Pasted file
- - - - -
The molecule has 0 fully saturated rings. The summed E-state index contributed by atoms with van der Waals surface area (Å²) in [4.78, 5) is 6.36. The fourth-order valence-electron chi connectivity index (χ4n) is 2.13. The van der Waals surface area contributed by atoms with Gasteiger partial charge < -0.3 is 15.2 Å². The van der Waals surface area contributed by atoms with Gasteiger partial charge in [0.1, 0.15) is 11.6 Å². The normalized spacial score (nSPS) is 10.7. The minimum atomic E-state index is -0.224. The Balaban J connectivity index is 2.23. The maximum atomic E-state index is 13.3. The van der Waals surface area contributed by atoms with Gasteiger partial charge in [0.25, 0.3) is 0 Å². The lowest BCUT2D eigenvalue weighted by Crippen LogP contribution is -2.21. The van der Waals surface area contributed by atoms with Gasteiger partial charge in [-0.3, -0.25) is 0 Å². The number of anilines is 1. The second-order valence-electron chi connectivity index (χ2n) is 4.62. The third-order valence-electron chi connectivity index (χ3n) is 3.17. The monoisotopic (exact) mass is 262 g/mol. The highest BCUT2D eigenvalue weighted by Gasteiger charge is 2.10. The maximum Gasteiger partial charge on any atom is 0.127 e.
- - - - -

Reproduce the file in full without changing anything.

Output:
The molecule has 0 fully saturated rings. The summed E-state index contributed by atoms with van der Waals surface area (Å²) in [4.78, 5) is 6.36. The fourth-order valence-electron chi connectivity index (χ4n) is 2.13. The van der Waals surface area contributed by atoms with Gasteiger partial charge < -0.3 is 15.2 Å². The van der Waals surface area contributed by atoms with Gasteiger partial charge in [0.1, 0.15) is 11.6 Å². The normalized spacial score (nSPS) is 10.7. The minimum atomic E-state index is -0.224. The Balaban J connectivity index is 2.23. The maximum atomic E-state index is 13.3. The van der Waals surface area contributed by atoms with Gasteiger partial charge in [0.25, 0.3) is 0 Å². The lowest BCUT2D eigenvalue weighted by Crippen LogP contribution is -2.21. The van der Waals surface area contributed by atoms with Gasteiger partial charge in [-0.3, -0.25) is 0 Å². The number of anilines is 1. The second-order valence-electron chi connectivity index (χ2n) is 4.62. The third-order valence-electron chi connectivity index (χ3n) is 3.17. The monoisotopic (exact) mass is 262 g/mol. The highest BCUT2D eigenvalue weighted by Gasteiger charge is 2.10. The maximum Gasteiger partial charge on any atom is 0.127 e.